There’s a ready conclusion to be drawn when “it wasn’t me” or “it wasn’t us” sums up the response given by the health insurance industry and lawmakers when asked about controversial, late-in-the-process changes made to an important piece of legislation.
The logical endpoint is that the revisions must be dubious policy when the usual stakeholders are so unequivocally distancing themselves from this. That line of reasoning applies this Minnesota legislative session to a measure that would govern potential conversions by the state’s nonprofit health insurers into for-profit companies. Revisions made to the measure badly weaken oversight and brazenly prioritize the financial interests of insurers over those of Minnesota taxpayers.
The state’s big nonprofit health insurers, their trade council and key lawmakers took out 10-foot poles, figuratively speaking, when an editorial writer inquired about their potential role in weakening the legislation. The insurers were particularly emphatic: They did not lobby for the changes. Minnesota House leadership directed inquiries to the Senate but said members are open to improvement. Nevertheless, these reprehensible revisions remain tucked into a bigger bill in the session’s waning days. Remedy is required.
A brief bit of Minnesota health history illuminates the need for action. For decades, the state banned for-profit companies from owning health maintenance organizations (HMOs). But in January, lawmakers ended the ban as part of the $326 million “premium relief” package passed to aid consumers faced with steep health insurance costs.
Lawmakers hoped the move would increase competition in the individual insurance market and drive down costs. There are solid arguments for making this landmark change in Minnesota. Nevertheless, it is regrettable that ending the ban failed to get a thorough airing in the rush to pass the premium relief bill. A recent commentary by state Attorney General Lori Swanson highlighted a reason why it’s so critical to get oversight details right: the $7.1 billion in assets and $3.3 billion in reserve funds held by the state’s nonprofit health plans.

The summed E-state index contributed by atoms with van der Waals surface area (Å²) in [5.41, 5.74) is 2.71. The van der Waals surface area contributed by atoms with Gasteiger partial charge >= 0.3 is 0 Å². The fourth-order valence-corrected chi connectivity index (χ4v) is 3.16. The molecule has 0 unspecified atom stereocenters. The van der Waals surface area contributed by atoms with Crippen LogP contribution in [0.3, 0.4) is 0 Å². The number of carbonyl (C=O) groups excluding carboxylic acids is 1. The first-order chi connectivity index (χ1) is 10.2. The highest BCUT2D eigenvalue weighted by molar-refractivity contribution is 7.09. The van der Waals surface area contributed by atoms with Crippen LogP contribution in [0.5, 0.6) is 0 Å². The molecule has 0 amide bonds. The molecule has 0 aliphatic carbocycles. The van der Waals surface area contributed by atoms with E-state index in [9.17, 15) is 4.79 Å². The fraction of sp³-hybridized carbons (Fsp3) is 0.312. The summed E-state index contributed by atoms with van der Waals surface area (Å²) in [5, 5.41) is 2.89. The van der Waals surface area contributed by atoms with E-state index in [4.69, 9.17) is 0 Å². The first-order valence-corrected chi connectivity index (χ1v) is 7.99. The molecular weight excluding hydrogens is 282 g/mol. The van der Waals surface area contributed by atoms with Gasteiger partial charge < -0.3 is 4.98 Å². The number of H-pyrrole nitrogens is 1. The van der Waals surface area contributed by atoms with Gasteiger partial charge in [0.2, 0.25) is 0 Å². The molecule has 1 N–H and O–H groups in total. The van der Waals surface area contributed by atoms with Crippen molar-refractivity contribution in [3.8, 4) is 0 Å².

These assets were nurtured with substantial help from taxpayers through special tax treatment and lucrative contracts with publicly-funded medical assistance programs. Without strong oversight and legal protections, Swanson warns that there could be “corporate raids” on these assets through for-profit conversions or sale to a for-profit insurer. It’s worth noting that one potential for-profit buyer — UnitedHealthcare — is based in Minnesota. A spokeswoman did not respond when asked if the company had backed the changes to the legislation.
As Swanson points out, there’s troubling precedent for loosely regulated nonprofit insurer conversions that yield big executive payouts or transfer assets to new ownership without recognizing taxpayers’ financial interests. But there’s also precedent for instead placing substantial amounts of these assets into state-based nonprofits, where proceeds are used for public purposes. Minnesotans ought to be demanding this second option. Perhaps it could help fund the state’s premium relief aid.
The legislative measure at one point had robust oversight provisions and taxpayer protections. These were wrongly removed or weakened for reasons that remain unclear. It’s in Minnesota’s best interest to put them back promptly.